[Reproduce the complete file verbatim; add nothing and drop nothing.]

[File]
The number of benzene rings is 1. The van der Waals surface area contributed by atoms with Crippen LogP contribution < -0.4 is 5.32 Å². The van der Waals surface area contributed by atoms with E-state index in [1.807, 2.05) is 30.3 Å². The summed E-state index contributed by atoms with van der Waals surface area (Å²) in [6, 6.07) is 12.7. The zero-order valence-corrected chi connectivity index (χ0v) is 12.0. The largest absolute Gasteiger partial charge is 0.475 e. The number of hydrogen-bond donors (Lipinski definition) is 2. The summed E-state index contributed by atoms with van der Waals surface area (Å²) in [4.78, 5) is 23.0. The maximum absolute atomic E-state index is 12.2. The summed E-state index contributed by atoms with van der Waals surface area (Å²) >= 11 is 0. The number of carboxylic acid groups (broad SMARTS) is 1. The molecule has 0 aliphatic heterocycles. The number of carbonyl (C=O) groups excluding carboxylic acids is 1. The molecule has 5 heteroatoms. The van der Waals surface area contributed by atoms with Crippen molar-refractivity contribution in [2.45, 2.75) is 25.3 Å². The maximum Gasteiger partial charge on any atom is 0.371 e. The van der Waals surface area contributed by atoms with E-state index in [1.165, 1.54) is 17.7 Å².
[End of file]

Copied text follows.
The number of benzene rings is 1. The van der Waals surface area contributed by atoms with Crippen LogP contribution < -0.4 is 5.32 Å². The van der Waals surface area contributed by atoms with E-state index in [1.807, 2.05) is 30.3 Å². The summed E-state index contributed by atoms with van der Waals surface area (Å²) in [6, 6.07) is 12.7. The zero-order valence-corrected chi connectivity index (χ0v) is 12.0. The largest absolute Gasteiger partial charge is 0.475 e. The number of hydrogen-bond donors (Lipinski definition) is 2. The summed E-state index contributed by atoms with van der Waals surface area (Å²) in [4.78, 5) is 23.0. The maximum absolute atomic E-state index is 12.2. The summed E-state index contributed by atoms with van der Waals surface area (Å²) >= 11 is 0. The number of carboxylic acid groups (broad SMARTS) is 1. The molecule has 0 aliphatic heterocycles. The number of carbonyl (C=O) groups excluding carboxylic acids is 1. The molecule has 5 heteroatoms. The van der Waals surface area contributed by atoms with Crippen molar-refractivity contribution in [2.45, 2.75) is 25.3 Å². The maximum Gasteiger partial charge on any atom is 0.371 e. The van der Waals surface area contributed by atoms with E-state index in [1.165, 1.54) is 17.7 Å².